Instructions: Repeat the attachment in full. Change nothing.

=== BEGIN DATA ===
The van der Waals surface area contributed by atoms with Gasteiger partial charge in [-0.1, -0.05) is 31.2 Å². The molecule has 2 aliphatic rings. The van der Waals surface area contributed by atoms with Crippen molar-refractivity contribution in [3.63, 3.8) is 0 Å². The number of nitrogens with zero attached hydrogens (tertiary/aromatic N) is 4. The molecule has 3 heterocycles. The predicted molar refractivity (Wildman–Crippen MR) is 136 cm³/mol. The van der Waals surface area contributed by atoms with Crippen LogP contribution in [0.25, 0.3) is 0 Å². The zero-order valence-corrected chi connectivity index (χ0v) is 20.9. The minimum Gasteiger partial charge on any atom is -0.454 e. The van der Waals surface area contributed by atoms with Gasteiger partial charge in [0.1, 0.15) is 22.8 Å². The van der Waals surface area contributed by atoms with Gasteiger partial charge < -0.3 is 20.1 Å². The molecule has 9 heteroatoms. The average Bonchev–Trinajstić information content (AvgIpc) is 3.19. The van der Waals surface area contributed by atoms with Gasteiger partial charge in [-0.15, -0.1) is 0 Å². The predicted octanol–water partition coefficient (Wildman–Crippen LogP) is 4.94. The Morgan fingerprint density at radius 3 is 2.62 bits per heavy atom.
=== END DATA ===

The van der Waals surface area contributed by atoms with Gasteiger partial charge in [-0.1, -0.05) is 31.2 Å². The molecule has 2 aliphatic rings. The van der Waals surface area contributed by atoms with Crippen molar-refractivity contribution in [3.63, 3.8) is 0 Å². The number of nitrogens with zero attached hydrogens (tertiary/aromatic N) is 4. The molecule has 3 heterocycles. The predicted molar refractivity (Wildman–Crippen MR) is 136 cm³/mol. The van der Waals surface area contributed by atoms with Crippen LogP contribution in [0.25, 0.3) is 0 Å². The zero-order valence-corrected chi connectivity index (χ0v) is 20.9. The minimum Gasteiger partial charge on any atom is -0.454 e. The van der Waals surface area contributed by atoms with Gasteiger partial charge in [0.1, 0.15) is 22.8 Å². The van der Waals surface area contributed by atoms with Gasteiger partial charge < -0.3 is 20.1 Å². The molecule has 9 heteroatoms. The average Bonchev–Trinajstić information content (AvgIpc) is 3.19. The van der Waals surface area contributed by atoms with Gasteiger partial charge in [-0.15, -0.1) is 0 Å². The predicted octanol–water partition coefficient (Wildman–Crippen LogP) is 4.94. The Morgan fingerprint density at radius 3 is 2.62 bits per heavy atom.